‘In reality you never have the scenario where those three materials exist in the same tube sizes and shapes,’ he adds, and if you compare three bikes in each material you’ll see he’s right. Bar a few exceptions such as Columbus’s latest 44mm wide Spirit HSS tubing, a general rule of thumb is that steel tubes tend to be the skinniest, then titanium, then aluminium. The reason is material density.

Aluminium is around a third the density of steel and half the density of titanium, meaning you can build bikes with bigger-diameter tubes from aluminium without a weight penalty, as compared to titanium and steel. To build a steel bike of acceptable weight, the tubes must be narrower. A wider-diameter tube is stiffer than a narrower tube, so an aluminium bike will often feel stiffer and much harsher than a steel bike, whose narrower tubes flex more easily. Titanium sits in a sweet spot between the two.

‘Because the density is lower in titanium than steel you can use a larger-diameter tube for the same weight,’ says Noronha. ‘So if a designer wanted titanium at its best, they’d use a combination of large-diameter tubes for the main triangle and small-diameter tubes for the rest. You’re building in compliance with narrow tubes, and you can do this to a greater extent with titanium compared to aluminium because titanium is very strong and has a very high fatigue life, so you can use it like a spring.’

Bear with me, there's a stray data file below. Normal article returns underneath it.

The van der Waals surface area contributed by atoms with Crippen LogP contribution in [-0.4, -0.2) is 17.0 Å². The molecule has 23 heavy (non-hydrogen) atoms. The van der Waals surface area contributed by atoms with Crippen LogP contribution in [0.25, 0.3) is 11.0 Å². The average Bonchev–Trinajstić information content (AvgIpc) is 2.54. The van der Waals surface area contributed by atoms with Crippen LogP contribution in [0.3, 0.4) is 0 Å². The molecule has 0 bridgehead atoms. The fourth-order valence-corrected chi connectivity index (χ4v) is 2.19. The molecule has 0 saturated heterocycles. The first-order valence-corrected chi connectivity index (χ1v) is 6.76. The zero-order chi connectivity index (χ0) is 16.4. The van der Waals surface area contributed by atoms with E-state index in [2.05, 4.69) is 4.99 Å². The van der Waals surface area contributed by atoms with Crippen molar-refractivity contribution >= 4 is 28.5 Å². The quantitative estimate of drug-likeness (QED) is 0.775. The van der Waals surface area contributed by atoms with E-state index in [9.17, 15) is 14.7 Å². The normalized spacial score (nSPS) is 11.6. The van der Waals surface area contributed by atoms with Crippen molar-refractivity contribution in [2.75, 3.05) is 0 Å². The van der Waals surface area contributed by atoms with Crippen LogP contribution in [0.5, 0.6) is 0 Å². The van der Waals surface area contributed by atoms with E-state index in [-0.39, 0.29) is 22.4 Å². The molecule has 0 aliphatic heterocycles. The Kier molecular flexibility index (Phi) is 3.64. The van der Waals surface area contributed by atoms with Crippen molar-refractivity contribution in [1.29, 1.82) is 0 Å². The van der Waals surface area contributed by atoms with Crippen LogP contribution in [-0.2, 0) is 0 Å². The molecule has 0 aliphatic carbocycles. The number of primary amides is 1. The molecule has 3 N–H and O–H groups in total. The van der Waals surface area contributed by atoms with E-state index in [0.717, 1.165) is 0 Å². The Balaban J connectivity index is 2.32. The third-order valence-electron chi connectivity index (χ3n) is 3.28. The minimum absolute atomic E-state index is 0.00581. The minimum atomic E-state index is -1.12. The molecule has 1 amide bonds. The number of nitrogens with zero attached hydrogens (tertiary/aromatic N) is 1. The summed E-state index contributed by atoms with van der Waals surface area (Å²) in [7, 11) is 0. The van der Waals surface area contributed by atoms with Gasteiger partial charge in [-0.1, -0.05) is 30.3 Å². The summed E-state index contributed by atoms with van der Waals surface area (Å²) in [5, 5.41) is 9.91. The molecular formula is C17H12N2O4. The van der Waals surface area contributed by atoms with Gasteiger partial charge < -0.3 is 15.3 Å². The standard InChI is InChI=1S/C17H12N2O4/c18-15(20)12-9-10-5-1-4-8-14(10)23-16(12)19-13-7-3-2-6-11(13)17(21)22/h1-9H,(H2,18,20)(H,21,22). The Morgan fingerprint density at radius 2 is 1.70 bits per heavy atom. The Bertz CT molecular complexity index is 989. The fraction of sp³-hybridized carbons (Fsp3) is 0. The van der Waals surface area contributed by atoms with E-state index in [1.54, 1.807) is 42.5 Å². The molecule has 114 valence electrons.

This is another important factor in titanium: fatigue life. As Noronha explains, ‘Imagine a coil spring. If it is made out of titanium you can keep bouncing on it for an almost infinite number of cycles, provided you don’t exceed its maximum stress limit, whereas aluminium has a fatigue limit, albeit a very high one, after which the material will fail.’

Titanium has a far greater ability to bend without breaking, elongating by up to 25% compared to around 15% for steel and 8% for aluminium. Roll those factors up together and you can begin to see where titanium’s ‘bike for life’ moniker comes from. And we haven’t even come to the matter of corrosion.